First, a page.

What reviewers and readers say about A GOOD CONFESSION
“Bridget Whelan writes in the great Irish tradition of storytelling. A Good Confession is an unputdownable, compelling love story about the conflict between passion and duty” – MIRIAM STOPPARD Daily Mirror Columnist
“Bridget Whelan chose the vibrant London-Irish community during the 60s as the backdrop to her first novel A Good Confession. A moving, humourous and subtle book whose central theme is the forbidden love between struggling widow and single mother Cathleen and a young priest, Father Jerry, it has struck a chord with many readers.”THE IRISH WORLD
“This delightful, read-at-one-go novel provides a perfect snapshot of life in rural Ireland in the early 60’s and also a poignant view of the difficulties faced by Irish migrants coming to London in search of work…Whelan is a very skilful writer; her characterisation is masterful and she has captured the cadences of Irish speech perfectly. Cathleen’s mother, Kitty, is a delight, not least because of her colourful turn of phrase. But the real power is in her depiction of the less admirable characters. The hypocritical headmistress of the girls’ school will live with me for some time and the hideous Thady is a superb creation. The author, I note, is a prize winning short story writer and that doesn’t surprise me in the least. This novel has the tight structure of a short story with not a single paragraph wasted and it is this that makes it such a page turner….” TRIPFICTION
“Fans of heartwarming romances will enjoy Whelan’s tragic love story set in 1960s England and Ireland. When Cathleen Brogan’s husband dies unexpectedly, she is left impoverished, with two young daughters to raise. But the warm empathy of Father Jerry, a distant cousin revered by Cathleen’s family for his success in the church, helps at least a little. But as she sees more of Father Jerry, Cathleen realizes she feels more than friendship for him. She is falling in love with a Catholic priest. Even while knowing any relationship is doomed, Cathleen can’t stop her passionate feelings and doesn’t know whether to be thrilled or shocked when Jerry confesses he feels the same about her. A chance return to Ireland gives the pair a chance to be together, but can their forbidden love survive the harsh judgment of the church, their families, friends, and society? Whelan has created a richly textured plot with pathos, humor and charm, flawed but likable characters, and an ending that, though not exactly happy, is at least satisfying. An excellent read for romance fans.” BOOKLIST USA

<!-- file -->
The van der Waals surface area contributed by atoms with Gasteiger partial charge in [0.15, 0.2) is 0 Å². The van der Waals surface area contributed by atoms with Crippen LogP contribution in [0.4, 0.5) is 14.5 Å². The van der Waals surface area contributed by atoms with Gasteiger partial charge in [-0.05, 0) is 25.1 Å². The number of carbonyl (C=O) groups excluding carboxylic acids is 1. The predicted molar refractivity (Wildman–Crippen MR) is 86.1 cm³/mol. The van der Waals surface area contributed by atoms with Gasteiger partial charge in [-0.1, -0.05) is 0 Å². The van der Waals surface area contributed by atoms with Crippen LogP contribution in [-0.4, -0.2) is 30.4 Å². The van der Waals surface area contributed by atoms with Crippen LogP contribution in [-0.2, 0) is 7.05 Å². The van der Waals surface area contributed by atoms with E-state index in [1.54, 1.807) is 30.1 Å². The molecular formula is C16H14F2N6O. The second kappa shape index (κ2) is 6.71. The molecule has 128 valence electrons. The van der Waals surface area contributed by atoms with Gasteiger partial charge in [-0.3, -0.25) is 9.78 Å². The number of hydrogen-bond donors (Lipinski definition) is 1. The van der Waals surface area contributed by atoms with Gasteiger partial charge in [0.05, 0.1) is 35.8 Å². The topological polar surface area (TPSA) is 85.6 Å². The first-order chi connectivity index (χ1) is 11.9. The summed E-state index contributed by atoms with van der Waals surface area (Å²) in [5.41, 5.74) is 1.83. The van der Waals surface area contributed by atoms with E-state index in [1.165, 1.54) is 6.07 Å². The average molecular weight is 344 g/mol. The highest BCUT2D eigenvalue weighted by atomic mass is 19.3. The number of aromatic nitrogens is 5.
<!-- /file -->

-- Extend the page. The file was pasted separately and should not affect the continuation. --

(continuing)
At first I thought it was going to be a simple story. But, WOW, the tension really did build up. I kept getting worried. First Geraldine’s escape from the bull, then Thady spying in the haystack and the murder. When I recovered from all of that I became even more worried about Cathleen’s decision. What was also fantastic was that you caught life in rural Ireland and the Irish community in London so accurately. My four grandparents all came from West Cork which is next door to Kerry so my memory of my holidays there was very similar to what you described.